An exciting new report was released today by the National Research Council, an arm of the National Academies. The report, “Discipline-Based Education Research; Understanding and Improving Learning in Undergraduate Science and Engineering,” provides some clear direction, backed by extensive evidence, on how to improve science and engineering education in this country. Improvement in this domain has long been a national goal. But despite good intentions and the launch of numerous programs over the past few decades, progress has been too slow.
The new study summarizes a large body of research and concludes that, across the science and engineering disciplines, scholarly studies clearly indicate that “student-centered instructional strategies can positively influence students’ learning, achievement, and knowledge retention, as compared with traditional instructional methods.” It specifically cites such approaches as making lectures more interactive, having students work in groups, and incorporating authentic problems and activities into coursework as being superior to traditional lectures, which remain the mainstay approach to teaching in too many classrooms.
That these superior instructional strategies are not in widespread use today would come as no surprise to anyone who has strolled across the campus of a major university and observed what was happening in the science and engineering classrooms. Nor would it surprise anyone who has talked to university administrators or others about the barriers that interfere with adoption of superior instructional strategies, including the problems posed by current institutional priorities and reward systems.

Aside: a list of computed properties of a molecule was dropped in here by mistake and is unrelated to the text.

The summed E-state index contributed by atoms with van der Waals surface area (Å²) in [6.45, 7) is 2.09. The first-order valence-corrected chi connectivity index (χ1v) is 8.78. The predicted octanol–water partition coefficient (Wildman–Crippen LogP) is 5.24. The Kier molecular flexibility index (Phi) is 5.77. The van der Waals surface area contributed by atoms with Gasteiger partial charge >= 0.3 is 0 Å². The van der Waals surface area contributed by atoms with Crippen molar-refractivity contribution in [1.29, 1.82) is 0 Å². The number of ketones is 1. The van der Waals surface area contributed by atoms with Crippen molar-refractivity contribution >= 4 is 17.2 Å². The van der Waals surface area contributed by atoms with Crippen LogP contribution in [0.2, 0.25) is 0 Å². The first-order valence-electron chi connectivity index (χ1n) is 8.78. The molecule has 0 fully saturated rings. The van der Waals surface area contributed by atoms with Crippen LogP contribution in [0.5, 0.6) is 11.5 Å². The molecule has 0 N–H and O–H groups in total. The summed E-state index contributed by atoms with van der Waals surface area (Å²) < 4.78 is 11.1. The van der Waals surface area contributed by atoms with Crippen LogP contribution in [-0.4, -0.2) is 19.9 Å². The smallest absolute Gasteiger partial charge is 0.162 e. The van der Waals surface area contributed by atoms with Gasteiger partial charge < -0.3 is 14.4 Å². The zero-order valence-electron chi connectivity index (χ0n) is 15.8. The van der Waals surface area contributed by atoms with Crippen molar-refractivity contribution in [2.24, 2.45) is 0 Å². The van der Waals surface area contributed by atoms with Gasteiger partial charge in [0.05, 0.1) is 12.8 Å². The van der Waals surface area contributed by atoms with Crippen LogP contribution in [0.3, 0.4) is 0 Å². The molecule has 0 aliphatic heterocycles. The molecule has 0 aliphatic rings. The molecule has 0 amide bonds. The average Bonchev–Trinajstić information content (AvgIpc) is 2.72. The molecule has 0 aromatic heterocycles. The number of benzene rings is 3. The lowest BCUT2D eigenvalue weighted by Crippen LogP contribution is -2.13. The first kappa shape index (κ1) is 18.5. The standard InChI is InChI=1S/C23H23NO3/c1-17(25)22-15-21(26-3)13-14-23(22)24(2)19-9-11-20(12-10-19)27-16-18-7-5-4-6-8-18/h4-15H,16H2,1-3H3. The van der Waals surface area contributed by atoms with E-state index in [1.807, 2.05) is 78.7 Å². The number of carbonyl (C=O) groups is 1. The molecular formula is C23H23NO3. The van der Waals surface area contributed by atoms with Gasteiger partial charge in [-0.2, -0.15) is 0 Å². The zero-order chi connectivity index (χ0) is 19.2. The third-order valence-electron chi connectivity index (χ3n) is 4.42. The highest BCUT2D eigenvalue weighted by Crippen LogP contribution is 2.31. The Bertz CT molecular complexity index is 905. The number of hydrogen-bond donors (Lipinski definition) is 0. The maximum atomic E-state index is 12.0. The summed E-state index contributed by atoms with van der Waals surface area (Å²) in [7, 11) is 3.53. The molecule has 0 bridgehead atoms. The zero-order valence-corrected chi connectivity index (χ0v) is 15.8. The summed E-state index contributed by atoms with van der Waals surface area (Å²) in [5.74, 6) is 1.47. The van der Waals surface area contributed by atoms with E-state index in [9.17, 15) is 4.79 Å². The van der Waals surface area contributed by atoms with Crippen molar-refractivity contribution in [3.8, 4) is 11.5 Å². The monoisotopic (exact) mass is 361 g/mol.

The implications of this report are profound. It says that there is compelling research showing that there are instructional strategies that, when widely used, will give clear improvement in all aspects of undergraduate science, technology, engineering, and mathematics (STEM) education. And unlike many past efforts to improve STEM education that have been largely based on hunches and unsupported opinions, this report uses research to identify how STEM education can be improved and what must be done to achieve that improvement.
Importantly, the benefits of better STEM teaching can reach well beyond the narrow goal of giving STEM majors a better education. For one, use of superior teaching strategies can lower the attrition rate among STEM majors—an important goal articulated in a recent report by the President’s Council of Advisors on Science and Technology. That report found that close to 60 percent of students who enter college as STEM majors change their major by the time they graduate, in no small part because poor teaching practices leave them uninspired and confused. Another benefit is that improved undergraduate STEM teaching can provide future K-12 teachers with a much greater mastery of the science they will teach, while demonstrating a better model for how science is best taught and learned.
Congratulations to the National Research Council for a job well done. If its recommendations are implemented, the repercussions of this report will go far beyond undergraduate STEM education.
To read a news release about the new report, click here.
Carl Wieman is Associate Director for Science at OSTP